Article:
10 practices that have changed my life

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The last few years have been transformative for me in many ways. These years have been filled with many external changes, but the internal changes have been even larger and more comprehensive.

I’ve been reviewing the scope of these changes recently and considering the habits and practices that I’ve introduced and cultivated during this time that have been key contributors to creating, stabilizing, and supporting these changes. It’s not an exaggeration to say that these things have changed my life!

I realize that every person is different and will have different needs and preferences, but these have worked wonders for me. Each of these is still a work in progress that I continue to live into more deeply as I go, but their interwoven nature allows each one to encourage and support the others—even as they all encourage and support me.

Becoming a morning person

I’ve been a night owl since my teen years despite many attempts to shift that with no success. I finally discovered a new alarm clock that has made all the difference for me. It gradually brightens the room for 30 minutes before the chime starts, so my body’s natural wake-up systems are triggered.

I am now up at 5 am every morning, which gives me time to get things done before work that set the tone for my whole day. It helps that other practices in the list have given me more reasons to be excited about my life and my days than I have ever been, but that alarm clock has been worth every penny and more!

Writing daily morning pages

Morning pages are a practice that creativity expert Julia Cameron describes in her book The Artist’s Way: A Spiritual Path to Higher Creativity. These are approximately 1,000 words of free writing done first thing in the morning to clear out the mind and prime the pump. I write mine by hand with pen and paper.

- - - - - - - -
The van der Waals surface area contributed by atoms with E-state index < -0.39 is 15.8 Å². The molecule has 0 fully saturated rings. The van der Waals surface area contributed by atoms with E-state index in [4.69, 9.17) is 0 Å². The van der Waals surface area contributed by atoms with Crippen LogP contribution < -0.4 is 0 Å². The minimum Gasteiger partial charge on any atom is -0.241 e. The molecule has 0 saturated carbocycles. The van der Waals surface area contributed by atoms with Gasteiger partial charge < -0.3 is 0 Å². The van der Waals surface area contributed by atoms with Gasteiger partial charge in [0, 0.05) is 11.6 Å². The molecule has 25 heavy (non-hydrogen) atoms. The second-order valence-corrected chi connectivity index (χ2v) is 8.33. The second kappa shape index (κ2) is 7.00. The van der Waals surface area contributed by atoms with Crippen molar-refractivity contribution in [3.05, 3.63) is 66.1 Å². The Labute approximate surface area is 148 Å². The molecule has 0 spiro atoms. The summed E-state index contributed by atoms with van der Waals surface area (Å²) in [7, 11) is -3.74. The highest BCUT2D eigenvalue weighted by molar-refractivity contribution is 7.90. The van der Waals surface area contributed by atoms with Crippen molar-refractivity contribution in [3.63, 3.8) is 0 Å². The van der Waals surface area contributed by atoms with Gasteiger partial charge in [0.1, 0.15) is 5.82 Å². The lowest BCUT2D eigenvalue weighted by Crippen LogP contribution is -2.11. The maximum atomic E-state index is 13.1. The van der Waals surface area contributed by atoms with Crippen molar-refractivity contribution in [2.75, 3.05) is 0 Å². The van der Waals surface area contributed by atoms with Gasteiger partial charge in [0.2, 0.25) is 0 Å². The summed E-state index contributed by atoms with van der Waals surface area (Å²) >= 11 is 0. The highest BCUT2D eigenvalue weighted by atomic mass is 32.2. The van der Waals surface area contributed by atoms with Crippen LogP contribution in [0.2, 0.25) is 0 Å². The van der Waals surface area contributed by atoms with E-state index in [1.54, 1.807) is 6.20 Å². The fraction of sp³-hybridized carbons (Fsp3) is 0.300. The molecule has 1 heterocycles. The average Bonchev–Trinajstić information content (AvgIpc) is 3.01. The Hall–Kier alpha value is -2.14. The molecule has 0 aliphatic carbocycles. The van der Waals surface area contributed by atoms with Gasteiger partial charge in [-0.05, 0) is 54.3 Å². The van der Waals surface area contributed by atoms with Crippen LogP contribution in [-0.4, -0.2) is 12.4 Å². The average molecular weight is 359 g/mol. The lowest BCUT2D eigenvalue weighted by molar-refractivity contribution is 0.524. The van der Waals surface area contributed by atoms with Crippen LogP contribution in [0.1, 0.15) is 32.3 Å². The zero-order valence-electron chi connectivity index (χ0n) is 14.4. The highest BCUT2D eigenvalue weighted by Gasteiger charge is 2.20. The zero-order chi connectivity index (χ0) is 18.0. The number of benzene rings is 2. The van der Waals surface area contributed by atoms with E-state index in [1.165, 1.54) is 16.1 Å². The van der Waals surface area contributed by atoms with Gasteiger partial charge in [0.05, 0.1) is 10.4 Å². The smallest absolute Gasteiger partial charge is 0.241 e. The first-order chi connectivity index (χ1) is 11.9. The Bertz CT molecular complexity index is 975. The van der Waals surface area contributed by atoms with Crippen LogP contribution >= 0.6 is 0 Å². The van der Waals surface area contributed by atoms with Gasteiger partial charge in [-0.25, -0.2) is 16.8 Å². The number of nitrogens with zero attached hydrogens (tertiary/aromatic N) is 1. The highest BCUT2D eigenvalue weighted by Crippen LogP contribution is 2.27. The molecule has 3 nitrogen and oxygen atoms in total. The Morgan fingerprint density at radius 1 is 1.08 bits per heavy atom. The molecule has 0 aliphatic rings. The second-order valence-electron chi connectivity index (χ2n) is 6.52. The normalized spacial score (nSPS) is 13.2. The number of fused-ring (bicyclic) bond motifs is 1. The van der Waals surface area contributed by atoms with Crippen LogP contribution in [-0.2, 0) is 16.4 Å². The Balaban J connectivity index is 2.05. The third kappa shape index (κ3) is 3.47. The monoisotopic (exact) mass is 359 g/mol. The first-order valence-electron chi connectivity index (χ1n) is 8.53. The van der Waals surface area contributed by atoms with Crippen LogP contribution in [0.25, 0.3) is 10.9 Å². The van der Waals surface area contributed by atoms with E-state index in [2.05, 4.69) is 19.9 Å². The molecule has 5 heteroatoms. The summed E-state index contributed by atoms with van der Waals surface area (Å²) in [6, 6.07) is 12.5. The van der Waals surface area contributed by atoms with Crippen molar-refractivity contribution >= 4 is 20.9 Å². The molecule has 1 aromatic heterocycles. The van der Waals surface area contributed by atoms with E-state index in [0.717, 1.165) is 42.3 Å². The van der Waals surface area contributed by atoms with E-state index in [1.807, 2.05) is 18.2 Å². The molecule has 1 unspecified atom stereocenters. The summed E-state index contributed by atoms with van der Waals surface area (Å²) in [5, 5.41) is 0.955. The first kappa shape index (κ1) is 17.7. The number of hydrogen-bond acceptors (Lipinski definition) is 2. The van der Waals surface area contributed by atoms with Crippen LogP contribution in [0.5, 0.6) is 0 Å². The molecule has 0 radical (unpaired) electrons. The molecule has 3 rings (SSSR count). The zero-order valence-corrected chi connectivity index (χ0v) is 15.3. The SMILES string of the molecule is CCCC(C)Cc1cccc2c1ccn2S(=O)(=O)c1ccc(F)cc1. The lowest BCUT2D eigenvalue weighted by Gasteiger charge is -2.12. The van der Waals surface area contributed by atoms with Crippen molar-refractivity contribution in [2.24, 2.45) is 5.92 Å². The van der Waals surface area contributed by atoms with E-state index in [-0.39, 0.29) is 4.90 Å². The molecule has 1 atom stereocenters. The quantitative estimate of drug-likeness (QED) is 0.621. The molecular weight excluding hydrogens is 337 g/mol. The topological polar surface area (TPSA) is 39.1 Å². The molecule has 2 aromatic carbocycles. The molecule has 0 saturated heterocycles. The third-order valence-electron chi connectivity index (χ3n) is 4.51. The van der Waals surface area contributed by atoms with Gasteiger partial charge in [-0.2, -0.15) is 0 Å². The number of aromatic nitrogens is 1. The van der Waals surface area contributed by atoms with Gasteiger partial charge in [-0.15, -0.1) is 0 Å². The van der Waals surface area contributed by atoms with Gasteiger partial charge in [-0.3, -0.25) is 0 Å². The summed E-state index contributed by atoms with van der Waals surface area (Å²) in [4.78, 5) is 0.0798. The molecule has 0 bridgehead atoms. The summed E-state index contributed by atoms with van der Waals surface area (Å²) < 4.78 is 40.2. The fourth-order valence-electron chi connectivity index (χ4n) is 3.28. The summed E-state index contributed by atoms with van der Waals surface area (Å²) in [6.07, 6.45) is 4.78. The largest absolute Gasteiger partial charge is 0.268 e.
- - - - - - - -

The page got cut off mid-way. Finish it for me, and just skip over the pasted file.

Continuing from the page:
I’ve worked with these off and on over the years but have not been very good about doing them first thing in the morning in the past. Having finally made the shift to being a morning person, I now have time to get this done before work each day, and it’s made a phenomenal difference!

This writing time gives me space to work through issues, develop new ideas, and listen to my creative nudges while my mind is still fresh. I can tell a difference on the days I miss out on this practice for any reason. I can’t recommend these highly enough.

Honoring my intuition

This has meant cultivating practices that help me better tune into what my intuition is trying to tell me and then acting on those messages (even when my rational mind doesn’t understand). The more I am willing to act on what I know, the more easily I am able to tune in. I’ve discovered that I know so much more about how to live my life than I ever imagined, and life flows so much more easily when I am paying attention to this inner source of wisdom.

Valuing my creativity

For many years, I thought I wasn’t creative at all. Now I run a creative business. Who would have guessed it was possible? This practice has meant following my creative ideas, being willing to risk being (much) less than perfect when I start something new, and investing time and money in my creative ideas to help them grow and flourish. My creativity has expanded the more I invest in it, and my creative work, in turn, feeds and nourishes me in ways I never dreamed possible.

Changing my reference point

I used to make many decisions based on a comparison to others around me or on what the culture expected. I’ve increasingly changed my reference point to an internal one by learning what helps me function best and by making decisions based on the person I want to be.

This has included things like eating according to my body’s needs (not the latest dietary advice), embracing my introverted nature and love of solitude (even in a culture that values extraversion), prioritizing getting enough sleep, spending more time in nature, and making (often counter-cultural) choices that help me be my best self.